Review: Flaviar “Eau de Vie! Oui!” Cognac Sampler & the Flaviar App

flaviar packs

We’ve been friends with Flaviar for quite a while, and we’re going to start looking more deeply into their sampler packs. These are available on a one-off basis or as a monthly subscription, featuring rum, whiskey, brandy, or just about anything else.

Today we’re looking at Flaviar’s Cognac sampler, a set of spirits packaged under the label of “Eau de Vie! Oui!” If you’re expecting a bunch of Remy Martin and Courvoisier, think again. With the exception of Hennessy and Martell, none of these are major-name Cogancs, and even the Hennessy is a Europe-only bottling. In other words, you’re getting stuff here you won’t likely find at your local watering hole.

Let’s take a look at the five Cognacs — each in 50ml quantities — in this pack.

Hennessy Fine de Cognac – Positioned between a VS and VSOP, not available in the U.S. (originally made for King George IV before he was crowned). It’s a junior Cognac, a little weedy and short, with some rough, wood-driven notes, but not without some charms. B-

Martell VSOP – Pretty nose, but a bit thin on the body. Solid caramel, vanilla, raisin, and baking spice notes. Well-integrated but not overwhelmingly complicated. An easy “house brandy” selection. A-

Baron Otard VSOP – Very mild nose, evoking cinnamon buns. Quite sweet on the tongue, more than the previous brandies, which really pushes the (raisin-studded) cinnamon roll character. Gentle, brown sugar finish… a well-made, mid-level brandy. B+

Dobbe Cognac XO – Lovely to see this XO taking on some rancio notes — fortified wine, coffee, dark chocolate. Lots of coffee on the nose, and a little tobacco and roasted nuts. A dense, almost pruny Cognac, but I liked its intensity quite a bit. Brooding and contemplative. A-

Gautier XO Gold & Blue – Nice, old Cognac here — well-developed golden raisins, baking spice, and lots of vanilla. While it doesn’t stray far from the path, it’s firing on all cylinders and drinking beautifully. A

Get a Flaviar Welcome Pack (including this one)

Flaviar’s also got a new app for iOS and Android, which lets you purchase bottles and tasting packs and see a “flavour spiral” for everything you’ve sampled. Kind of a neat spin on the flavor wheel, and fun to check out while you’re sampling spirits. Check it out on your relevant app store.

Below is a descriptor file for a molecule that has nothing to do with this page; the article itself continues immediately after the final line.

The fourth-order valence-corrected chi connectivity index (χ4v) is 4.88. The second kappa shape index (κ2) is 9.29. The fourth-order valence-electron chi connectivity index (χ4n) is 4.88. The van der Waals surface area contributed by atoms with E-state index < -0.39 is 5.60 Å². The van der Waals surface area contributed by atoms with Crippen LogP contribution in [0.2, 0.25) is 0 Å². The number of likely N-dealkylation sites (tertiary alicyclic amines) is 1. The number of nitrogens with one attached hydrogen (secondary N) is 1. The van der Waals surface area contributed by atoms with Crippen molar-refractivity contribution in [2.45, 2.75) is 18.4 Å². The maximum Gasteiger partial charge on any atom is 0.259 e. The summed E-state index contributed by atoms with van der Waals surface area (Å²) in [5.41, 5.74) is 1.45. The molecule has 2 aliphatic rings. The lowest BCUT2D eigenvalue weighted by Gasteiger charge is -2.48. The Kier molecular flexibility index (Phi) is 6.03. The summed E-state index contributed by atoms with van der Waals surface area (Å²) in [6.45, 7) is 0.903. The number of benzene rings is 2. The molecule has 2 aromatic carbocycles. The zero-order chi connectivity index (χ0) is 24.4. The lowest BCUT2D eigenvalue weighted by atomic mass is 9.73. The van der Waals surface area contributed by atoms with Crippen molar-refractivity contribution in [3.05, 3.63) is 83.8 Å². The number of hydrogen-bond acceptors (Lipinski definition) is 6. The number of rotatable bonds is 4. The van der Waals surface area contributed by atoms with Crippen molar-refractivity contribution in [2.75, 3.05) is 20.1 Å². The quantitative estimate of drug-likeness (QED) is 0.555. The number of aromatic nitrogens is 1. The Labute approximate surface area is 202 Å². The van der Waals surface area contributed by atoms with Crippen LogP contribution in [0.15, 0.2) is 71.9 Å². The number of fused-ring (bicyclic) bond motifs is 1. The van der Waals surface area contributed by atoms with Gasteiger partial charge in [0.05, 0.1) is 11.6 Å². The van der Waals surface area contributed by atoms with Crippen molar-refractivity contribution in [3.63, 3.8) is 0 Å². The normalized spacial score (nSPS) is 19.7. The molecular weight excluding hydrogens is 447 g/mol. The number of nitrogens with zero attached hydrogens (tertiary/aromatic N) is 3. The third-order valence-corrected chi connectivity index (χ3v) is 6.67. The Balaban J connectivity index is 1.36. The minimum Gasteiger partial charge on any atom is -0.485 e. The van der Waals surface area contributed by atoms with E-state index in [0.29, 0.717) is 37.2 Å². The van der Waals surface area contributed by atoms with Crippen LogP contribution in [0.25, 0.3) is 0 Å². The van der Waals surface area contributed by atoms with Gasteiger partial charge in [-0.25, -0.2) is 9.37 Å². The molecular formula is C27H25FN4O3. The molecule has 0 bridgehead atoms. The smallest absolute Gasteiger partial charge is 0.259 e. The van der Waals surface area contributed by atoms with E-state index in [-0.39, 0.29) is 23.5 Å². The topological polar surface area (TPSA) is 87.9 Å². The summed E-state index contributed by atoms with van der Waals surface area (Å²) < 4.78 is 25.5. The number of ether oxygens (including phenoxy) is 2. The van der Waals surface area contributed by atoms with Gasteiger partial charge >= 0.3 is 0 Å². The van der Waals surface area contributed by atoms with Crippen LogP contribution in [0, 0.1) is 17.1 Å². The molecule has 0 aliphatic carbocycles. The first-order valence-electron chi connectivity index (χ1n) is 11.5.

Review: Copper & Kings Immature Brandy and Craft Distilled Brandy

copper and kings immature brandy

Yes Virginia, they make stuff other than bourbon in Louisville, Kentucky. Copper & Kings, which only opened last year, is a craft distiller of brandy (and a bunch of absinthes, which we’re reviewing soon), which are copper pot-distilled “just twice for character and taste.” Made from Muscat (or French Colombard, depending on what you read), two varieties are currently available. Thoughts follow.

Copper & Kings Immature Brandy – That’s an interesting, on-the-nose name for an unaged brandy. Astringent and alcoholic — it’s also perfumed and exotic, with notes of lychee, elderflower, and marzipan all on the nose. Intensely floral and perfume-focused on the palate, the earthier tones seep in without overwhelming things. The finish takes things to an alpine level, and almost reminds me of an Andes mint. Consider using in lieu of gin. 90 proof. B- / $x

Copper & Kings Craft Distilled Brandy – Take the above and age it in a combination of new white oak and used bourbon barrels for about two years — and blend it with some older, sourced pot-distilled brandy — and you have this spirit. Lots of vanilla-focused bourbon notes on the nose, some lumber. On the palate, lots of sweetness, with those marzipan notes from the Immature showing up right from the start. With prominent notes of brown sugar, some cinnamon, more almond extract, and a bit of stone fruit, you could be forgiving for thinking this was some kind of craft whiskey (perhaps even an Irish), particularly with its chewy burnt-marshmallow finish. 90 proof. B+ / $x